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British Columbia’s New Short-Term Rental Rules

By Nathan Guss|5 min|December 2023

Seeking more about British Columbia’s new rules for short-term rentals? Read on for a quick breakdown.

In October 2023, British Columbia’s legislature passed the Short-Term Rental Accommodations Act, which will transform the short-term rental sector. Property owners running an STR need to familiarize themselves with these more stringent new rules to avoid heavy fines. Here is an overview of the changes.

Why was the legislation passed?

British Columbia’s new short-term rental regulations aim to alleviate the province’s housing shortage, characterized by skyrocketing real estate values and rents. Some experts, including researchers at McGill University, contend that tourist-oriented rental platforms have shifted a significant number of homes from long-term residents to temporary guests and are therefore contributing to the housing crisis. The rules are designed to bring a significant number of units from short-term rental use into long-term housing and rental for B.C. residents.

How does British Columbia define a short-term rental?

In British Columbia, a short-term rental is defined as accommodation offered to the public for less than 90 consecutive days in exchange for payment.

What are the new rules for STRs?

Primary Residence Requirement

The recently passed Short-Term Rental Accommodations Act imposes a principal residence requirement. This rule will have a major impact on the sector, pushing many STR operators to sell their properties or put them into the long-term rental market. Effective as of May 1 in municipalities with over 10,000 residents and adjacent communities, STR operators will only be able to offer their principal residence for short-term rentals, plus one secondary suite or accessory dwelling unit on the same property. You can see the province’s website for the list of communities subject to this requirement. Keep in mind that communities with enough housing vacancies may be able to opt out, so stay tuned in to what’s happening in your town.

The province defines a principal residence as a home where an individual lives longer than anywhere else during the year. It will use its databases on principal residences, initially created for the vacancy tax policy, to ensure compliance.

Mandatory Registration

The act establishes a short-term rental registry. By late 2024, STR operators will be required to register and display a provincial registration number on their listings along with, where required, their business licence number. Additionally, platforms will be responsible for validating these registration numbers and won’t be allowed to post listings without them.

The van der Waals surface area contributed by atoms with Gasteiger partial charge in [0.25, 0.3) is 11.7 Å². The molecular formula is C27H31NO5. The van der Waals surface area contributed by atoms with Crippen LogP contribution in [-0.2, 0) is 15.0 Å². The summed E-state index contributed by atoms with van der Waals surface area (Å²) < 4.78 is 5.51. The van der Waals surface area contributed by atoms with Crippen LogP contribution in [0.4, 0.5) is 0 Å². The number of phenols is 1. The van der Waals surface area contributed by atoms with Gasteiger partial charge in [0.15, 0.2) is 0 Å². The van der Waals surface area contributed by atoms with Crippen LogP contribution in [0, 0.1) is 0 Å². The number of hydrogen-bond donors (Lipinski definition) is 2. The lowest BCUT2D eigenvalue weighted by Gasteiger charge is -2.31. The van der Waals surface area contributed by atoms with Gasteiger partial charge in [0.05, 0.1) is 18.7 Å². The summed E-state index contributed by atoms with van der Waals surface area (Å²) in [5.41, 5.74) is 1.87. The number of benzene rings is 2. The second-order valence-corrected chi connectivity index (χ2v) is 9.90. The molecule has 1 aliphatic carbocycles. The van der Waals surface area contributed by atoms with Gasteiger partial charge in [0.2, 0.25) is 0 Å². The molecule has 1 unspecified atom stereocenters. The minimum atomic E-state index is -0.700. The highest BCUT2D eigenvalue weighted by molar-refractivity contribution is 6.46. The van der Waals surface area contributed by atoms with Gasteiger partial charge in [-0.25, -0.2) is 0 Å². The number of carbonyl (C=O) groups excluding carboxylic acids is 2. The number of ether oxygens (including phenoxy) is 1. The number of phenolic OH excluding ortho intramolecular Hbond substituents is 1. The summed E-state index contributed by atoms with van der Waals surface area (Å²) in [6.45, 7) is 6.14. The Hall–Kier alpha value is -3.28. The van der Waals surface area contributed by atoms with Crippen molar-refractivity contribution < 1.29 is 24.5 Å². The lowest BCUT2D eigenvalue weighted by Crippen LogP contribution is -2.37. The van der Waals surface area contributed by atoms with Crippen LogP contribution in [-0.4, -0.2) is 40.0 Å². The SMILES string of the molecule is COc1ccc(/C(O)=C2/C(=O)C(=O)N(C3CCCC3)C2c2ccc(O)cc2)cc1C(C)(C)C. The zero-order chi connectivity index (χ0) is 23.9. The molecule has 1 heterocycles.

Stricter Enforcement and Steeper Penalties

To ensure operators follow the new short-term rental rules, British Columbia will set up a provincial compliance and enforcement unit. This enforcement team will track compliance, issue orders and administer penalties for violations. Increased penalties are already in effect. Notably, the maximum fine for bylaw offences under the Offence Act in regional districts has increased significantly from $2,000 to $50,000. Similarly, the maximum municipal ticketing fine has risen. Cities can now charge fines of up to $3,000 daily for an infraction—a substantial increase from the previous $1,000 limit. This escalation in fines applies across municipalities, regional districts and the Islands Trust.

Exemptions from the New Rules

The new STR regulations in British Columbia fully exempt certain areas and property types. This includes Reserve lands, Nisga’a Lands, treaty lands of a treaty First Nation (unless they opt into the legislation), hotels and motels. Future regulations will also make exceptions for specific properties, such as timeshares and fishing lodges.

The principal residence requirement doesn’t apply to smaller municipalities and regional district electoral areas with populations under 10,000. That said, smaller towns can choose to opt in, so stay abreast of the latest developments in your municipality. These areas, however, are still subject to other regulations, such as the mandatory registration for STR operators.

Municipal Regulations

Keep in mind that municipalities retain the right to impose stricter regulations than those put in place by the new regulations. Check with your local government for its latest rules.

Where to go for more information?

If you need further information or have any questions, you can get in touch with the Government of British Columbia.

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